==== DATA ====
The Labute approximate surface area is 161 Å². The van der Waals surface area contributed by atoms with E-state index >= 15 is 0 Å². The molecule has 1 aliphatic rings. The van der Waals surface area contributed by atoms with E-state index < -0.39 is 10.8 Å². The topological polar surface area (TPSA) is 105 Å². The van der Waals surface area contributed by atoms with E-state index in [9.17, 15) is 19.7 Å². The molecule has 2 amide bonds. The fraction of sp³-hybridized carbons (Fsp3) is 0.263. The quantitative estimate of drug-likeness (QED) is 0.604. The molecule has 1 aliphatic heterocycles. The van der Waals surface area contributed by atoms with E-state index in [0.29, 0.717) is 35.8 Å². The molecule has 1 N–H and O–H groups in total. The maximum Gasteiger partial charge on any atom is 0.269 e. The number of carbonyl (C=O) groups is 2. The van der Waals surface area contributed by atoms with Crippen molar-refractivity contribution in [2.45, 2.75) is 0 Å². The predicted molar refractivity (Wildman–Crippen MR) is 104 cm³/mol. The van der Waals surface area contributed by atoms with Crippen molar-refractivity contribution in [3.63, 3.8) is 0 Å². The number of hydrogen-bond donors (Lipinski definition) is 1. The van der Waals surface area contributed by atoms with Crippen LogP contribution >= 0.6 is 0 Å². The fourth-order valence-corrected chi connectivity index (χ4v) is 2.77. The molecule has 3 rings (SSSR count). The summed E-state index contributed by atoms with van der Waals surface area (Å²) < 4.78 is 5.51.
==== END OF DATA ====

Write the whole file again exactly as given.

The Labute approximate surface area is 161 Å². The van der Waals surface area contributed by atoms with E-state index >= 15 is 0 Å². The molecule has 1 aliphatic rings. The van der Waals surface area contributed by atoms with E-state index < -0.39 is 10.8 Å². The topological polar surface area (TPSA) is 105 Å². The van der Waals surface area contributed by atoms with E-state index in [9.17, 15) is 19.7 Å². The molecule has 2 amide bonds. The fraction of sp³-hybridized carbons (Fsp3) is 0.263. The quantitative estimate of drug-likeness (QED) is 0.604. The molecule has 1 aliphatic heterocycles. The van der Waals surface area contributed by atoms with E-state index in [0.29, 0.717) is 35.8 Å². The molecule has 1 N–H and O–H groups in total. The maximum Gasteiger partial charge on any atom is 0.269 e. The number of carbonyl (C=O) groups is 2. The van der Waals surface area contributed by atoms with Crippen molar-refractivity contribution in [2.45, 2.75) is 0 Å². The predicted molar refractivity (Wildman–Crippen MR) is 104 cm³/mol. The van der Waals surface area contributed by atoms with Crippen molar-refractivity contribution in [3.63, 3.8) is 0 Å². The number of hydrogen-bond donors (Lipinski definition) is 1. The van der Waals surface area contributed by atoms with Crippen LogP contribution >= 0.6 is 0 Å². The fourth-order valence-corrected chi connectivity index (χ4v) is 2.77. The molecule has 3 rings (SSSR count). The summed E-state index contributed by atoms with van der Waals surface area (Å²) < 4.78 is 5.51.